In the past seven days there have been two mass shootings, one in El Paso, Texas and the other in Dayton, Ohio. Responses to the killings usually follow the same pattern: shock, anger, sadness and a plea that something needs to be done.
It’s fairly obvious what needs to be done, but any action to prevent another tragedy occurring usually runs into the ground. However, there is a moral danger in accepting that things will never change and that this is something that we will have to get used to. Last year I wrote an article in the church magazine calling for a change in our gun laws following the shooting in Parkland, Florida. I rarely venture into the political realm, but it was the death of children which spurred me to do so. I wrote the article from the point of view of an outsider. Here’s an excerpt:
“I’m not convinced by the argument that ‘guns don’t kill people, people kill people.’ I come from a country where the last school shooting occurred 22 years ago. The lack of school massacres in Britain is not due to any lack of disturbed or angry people – there are just as many – but is simply down to Britain’s gun laws: it is very hard to buy a gun there.”
There was little response to my article from my congregation, apart from one parishioner – a member of the NRA – who left the church in protest. I told him that we could have different opinions and still worship together, but to no avail. It seemed as though my need to say something had simply resulted in the loss of one of our members.
However, as long as the killings continue, I will keep on saying it, unless someone can come up with a different solution. To accept the status quo for something which is periodically distressing for community and country and a calamity for innocent families strikes me as wrong. I grew up in countries where this sort of thing almost never happened, so I know there is another way.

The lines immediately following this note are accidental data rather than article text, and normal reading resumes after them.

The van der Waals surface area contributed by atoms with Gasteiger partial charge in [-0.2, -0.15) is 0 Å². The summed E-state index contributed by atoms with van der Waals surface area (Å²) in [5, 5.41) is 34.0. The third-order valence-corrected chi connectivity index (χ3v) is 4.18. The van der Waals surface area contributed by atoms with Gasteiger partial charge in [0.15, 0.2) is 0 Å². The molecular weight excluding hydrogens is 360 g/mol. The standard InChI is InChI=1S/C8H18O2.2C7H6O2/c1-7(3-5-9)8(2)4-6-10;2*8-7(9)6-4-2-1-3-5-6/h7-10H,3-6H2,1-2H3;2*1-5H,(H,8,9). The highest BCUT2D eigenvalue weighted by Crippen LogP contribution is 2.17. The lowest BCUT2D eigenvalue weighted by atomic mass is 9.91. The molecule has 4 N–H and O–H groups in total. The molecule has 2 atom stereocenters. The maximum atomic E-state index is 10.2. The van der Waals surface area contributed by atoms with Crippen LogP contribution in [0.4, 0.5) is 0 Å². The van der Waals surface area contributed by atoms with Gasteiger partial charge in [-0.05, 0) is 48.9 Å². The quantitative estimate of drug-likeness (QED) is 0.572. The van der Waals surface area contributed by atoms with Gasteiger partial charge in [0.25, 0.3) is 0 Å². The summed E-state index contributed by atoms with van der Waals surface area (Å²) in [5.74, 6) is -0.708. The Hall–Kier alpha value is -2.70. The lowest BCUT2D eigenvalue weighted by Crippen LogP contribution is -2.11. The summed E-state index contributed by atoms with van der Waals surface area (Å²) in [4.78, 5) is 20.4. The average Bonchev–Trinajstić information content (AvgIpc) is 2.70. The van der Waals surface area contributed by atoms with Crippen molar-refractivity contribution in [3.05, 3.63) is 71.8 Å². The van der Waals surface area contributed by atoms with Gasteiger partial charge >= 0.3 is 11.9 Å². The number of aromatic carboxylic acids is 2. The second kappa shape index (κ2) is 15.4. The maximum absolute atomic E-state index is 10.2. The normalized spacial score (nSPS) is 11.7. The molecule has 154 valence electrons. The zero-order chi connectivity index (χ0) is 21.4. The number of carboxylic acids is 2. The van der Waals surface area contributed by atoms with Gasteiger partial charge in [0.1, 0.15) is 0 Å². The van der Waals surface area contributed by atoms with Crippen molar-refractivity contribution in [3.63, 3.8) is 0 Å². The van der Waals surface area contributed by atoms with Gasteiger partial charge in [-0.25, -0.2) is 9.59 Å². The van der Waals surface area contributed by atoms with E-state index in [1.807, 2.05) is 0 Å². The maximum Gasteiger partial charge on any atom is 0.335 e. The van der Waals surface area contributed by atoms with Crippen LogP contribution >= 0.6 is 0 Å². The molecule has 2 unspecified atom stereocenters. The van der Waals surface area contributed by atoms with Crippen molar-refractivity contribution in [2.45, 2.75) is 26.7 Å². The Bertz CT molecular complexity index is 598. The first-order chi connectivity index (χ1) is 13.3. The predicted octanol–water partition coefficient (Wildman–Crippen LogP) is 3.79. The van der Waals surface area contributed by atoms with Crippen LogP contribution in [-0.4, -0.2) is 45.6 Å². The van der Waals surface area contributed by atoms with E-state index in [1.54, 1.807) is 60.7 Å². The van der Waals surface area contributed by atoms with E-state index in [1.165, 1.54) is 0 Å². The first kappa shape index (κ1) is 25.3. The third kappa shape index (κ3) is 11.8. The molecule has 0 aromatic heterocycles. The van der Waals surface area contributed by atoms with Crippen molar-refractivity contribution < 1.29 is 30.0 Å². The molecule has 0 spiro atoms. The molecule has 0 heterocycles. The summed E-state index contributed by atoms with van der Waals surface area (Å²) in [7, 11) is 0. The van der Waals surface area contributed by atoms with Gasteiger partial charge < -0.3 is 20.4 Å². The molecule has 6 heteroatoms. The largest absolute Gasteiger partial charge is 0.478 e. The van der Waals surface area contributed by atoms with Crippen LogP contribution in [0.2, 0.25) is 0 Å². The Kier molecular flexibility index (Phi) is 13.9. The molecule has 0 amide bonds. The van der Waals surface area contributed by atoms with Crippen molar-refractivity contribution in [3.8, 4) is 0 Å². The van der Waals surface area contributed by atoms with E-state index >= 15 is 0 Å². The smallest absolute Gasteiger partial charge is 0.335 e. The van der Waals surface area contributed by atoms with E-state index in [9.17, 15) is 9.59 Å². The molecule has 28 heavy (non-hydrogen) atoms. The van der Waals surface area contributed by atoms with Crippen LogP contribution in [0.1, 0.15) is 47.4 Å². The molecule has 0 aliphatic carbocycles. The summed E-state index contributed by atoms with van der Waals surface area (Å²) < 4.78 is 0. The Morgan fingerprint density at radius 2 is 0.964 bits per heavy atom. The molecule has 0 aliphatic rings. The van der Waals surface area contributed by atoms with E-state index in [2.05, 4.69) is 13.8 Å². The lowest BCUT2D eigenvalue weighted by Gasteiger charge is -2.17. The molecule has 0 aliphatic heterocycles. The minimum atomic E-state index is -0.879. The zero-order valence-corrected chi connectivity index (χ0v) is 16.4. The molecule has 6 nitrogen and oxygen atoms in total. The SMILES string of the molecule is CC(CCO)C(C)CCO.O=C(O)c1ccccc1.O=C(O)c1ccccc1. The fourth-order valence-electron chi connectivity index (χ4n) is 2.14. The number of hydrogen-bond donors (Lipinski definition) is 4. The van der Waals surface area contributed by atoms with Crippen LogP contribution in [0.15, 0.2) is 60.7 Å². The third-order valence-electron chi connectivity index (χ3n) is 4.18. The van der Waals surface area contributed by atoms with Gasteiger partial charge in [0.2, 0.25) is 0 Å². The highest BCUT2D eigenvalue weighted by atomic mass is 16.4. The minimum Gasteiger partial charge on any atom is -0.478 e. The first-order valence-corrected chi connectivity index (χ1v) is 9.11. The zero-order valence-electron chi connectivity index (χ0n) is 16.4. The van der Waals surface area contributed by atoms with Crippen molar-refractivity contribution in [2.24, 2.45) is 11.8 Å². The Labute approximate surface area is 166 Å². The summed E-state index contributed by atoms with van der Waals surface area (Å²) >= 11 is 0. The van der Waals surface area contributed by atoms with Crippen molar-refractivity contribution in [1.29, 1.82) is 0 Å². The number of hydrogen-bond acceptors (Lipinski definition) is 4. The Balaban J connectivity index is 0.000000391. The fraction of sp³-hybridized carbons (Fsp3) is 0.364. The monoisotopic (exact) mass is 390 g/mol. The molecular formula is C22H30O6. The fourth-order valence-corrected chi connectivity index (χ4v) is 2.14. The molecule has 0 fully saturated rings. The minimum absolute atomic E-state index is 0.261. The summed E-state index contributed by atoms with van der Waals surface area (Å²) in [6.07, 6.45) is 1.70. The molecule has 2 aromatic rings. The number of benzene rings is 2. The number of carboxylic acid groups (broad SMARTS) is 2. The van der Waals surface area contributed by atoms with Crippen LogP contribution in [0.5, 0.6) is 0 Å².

By the way, if you disagree with me, tell me and we will go and have a drink and talk about it. If I write something here you disagree with, I don’t want you to think I won’t tolerate another view – we learn from each other by talking with each other. Sadly, in our current political climate, people have got used to being in their own political bubbles, and the tendency to demonize those with whom you disagree is a regrettable trend.
Christians can do something now, which is to pray for the friends and relatives of those who were killed. Their need for support is of primary concern. But after the event, you may consider writing to your congressman or woman and expressing your view on the need for change. Even a small change may make a difference. As I said in the closing words of my article last year…
“We draw our resolve and strength from our Lord Jesus Christ, the Prince of Peace, whose love overcomes fear and gives comfort to those who mourn. May our prayers continue to be with those who have lost loved ones. But let us do something more: let us work together to bring about change, for the sake of our children and our children’s children.”
In the peace of Christ